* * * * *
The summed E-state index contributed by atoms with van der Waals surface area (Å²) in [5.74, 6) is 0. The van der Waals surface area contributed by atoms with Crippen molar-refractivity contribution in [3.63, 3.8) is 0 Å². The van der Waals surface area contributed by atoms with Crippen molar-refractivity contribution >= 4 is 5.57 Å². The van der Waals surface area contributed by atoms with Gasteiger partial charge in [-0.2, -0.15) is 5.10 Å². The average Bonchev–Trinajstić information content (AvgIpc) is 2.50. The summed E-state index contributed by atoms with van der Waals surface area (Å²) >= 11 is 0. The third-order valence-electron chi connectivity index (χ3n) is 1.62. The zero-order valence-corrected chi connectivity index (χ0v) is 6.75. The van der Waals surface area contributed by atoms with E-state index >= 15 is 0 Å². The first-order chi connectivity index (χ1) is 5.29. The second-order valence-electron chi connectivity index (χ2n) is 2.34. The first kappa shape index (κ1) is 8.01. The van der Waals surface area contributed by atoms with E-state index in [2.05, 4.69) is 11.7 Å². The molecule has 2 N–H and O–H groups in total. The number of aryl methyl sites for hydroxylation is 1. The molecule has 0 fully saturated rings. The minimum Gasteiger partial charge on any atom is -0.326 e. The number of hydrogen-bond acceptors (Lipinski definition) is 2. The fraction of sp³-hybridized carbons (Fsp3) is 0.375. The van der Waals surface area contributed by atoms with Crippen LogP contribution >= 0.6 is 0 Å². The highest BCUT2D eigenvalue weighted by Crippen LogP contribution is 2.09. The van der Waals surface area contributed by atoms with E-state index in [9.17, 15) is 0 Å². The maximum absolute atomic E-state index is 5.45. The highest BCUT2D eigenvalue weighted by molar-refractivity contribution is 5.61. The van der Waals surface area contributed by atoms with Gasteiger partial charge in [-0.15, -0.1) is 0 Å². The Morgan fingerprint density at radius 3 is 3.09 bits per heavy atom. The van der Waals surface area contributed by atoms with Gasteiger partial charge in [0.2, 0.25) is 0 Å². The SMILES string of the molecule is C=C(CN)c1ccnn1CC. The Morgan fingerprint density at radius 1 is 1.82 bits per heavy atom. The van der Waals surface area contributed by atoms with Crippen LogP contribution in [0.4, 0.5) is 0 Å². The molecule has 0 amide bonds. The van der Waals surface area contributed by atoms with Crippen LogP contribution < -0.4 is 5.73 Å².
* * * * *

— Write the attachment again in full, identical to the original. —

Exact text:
The summed E-state index contributed by atoms with van der Waals surface area (Å²) in [5.74, 6) is 0. The van der Waals surface area contributed by atoms with Crippen molar-refractivity contribution in [3.63, 3.8) is 0 Å². The van der Waals surface area contributed by atoms with Crippen molar-refractivity contribution >= 4 is 5.57 Å². The van der Waals surface area contributed by atoms with Gasteiger partial charge in [-0.2, -0.15) is 5.10 Å². The average Bonchev–Trinajstić information content (AvgIpc) is 2.50. The summed E-state index contributed by atoms with van der Waals surface area (Å²) >= 11 is 0. The third-order valence-electron chi connectivity index (χ3n) is 1.62. The zero-order valence-corrected chi connectivity index (χ0v) is 6.75. The van der Waals surface area contributed by atoms with E-state index >= 15 is 0 Å². The first-order chi connectivity index (χ1) is 5.29. The second-order valence-electron chi connectivity index (χ2n) is 2.34. The first kappa shape index (κ1) is 8.01. The van der Waals surface area contributed by atoms with E-state index in [2.05, 4.69) is 11.7 Å². The molecule has 2 N–H and O–H groups in total. The number of aryl methyl sites for hydroxylation is 1. The molecule has 0 fully saturated rings. The minimum Gasteiger partial charge on any atom is -0.326 e. The number of hydrogen-bond acceptors (Lipinski definition) is 2. The fraction of sp³-hybridized carbons (Fsp3) is 0.375. The van der Waals surface area contributed by atoms with Crippen LogP contribution >= 0.6 is 0 Å². The highest BCUT2D eigenvalue weighted by Crippen LogP contribution is 2.09. The van der Waals surface area contributed by atoms with E-state index in [9.17, 15) is 0 Å². The maximum absolute atomic E-state index is 5.45. The highest BCUT2D eigenvalue weighted by molar-refractivity contribution is 5.61. The van der Waals surface area contributed by atoms with Gasteiger partial charge in [-0.15, -0.1) is 0 Å². The Morgan fingerprint density at radius 3 is 3.09 bits per heavy atom. The van der Waals surface area contributed by atoms with Gasteiger partial charge in [0.2, 0.25) is 0 Å². The SMILES string of the molecule is C=C(CN)c1ccnn1CC. The Morgan fingerprint density at radius 1 is 1.82 bits per heavy atom. The van der Waals surface area contributed by atoms with Crippen LogP contribution in [0.4, 0.5) is 0 Å². The molecule has 0 amide bonds. The van der Waals surface area contributed by atoms with Crippen LogP contribution < -0.4 is 5.73 Å².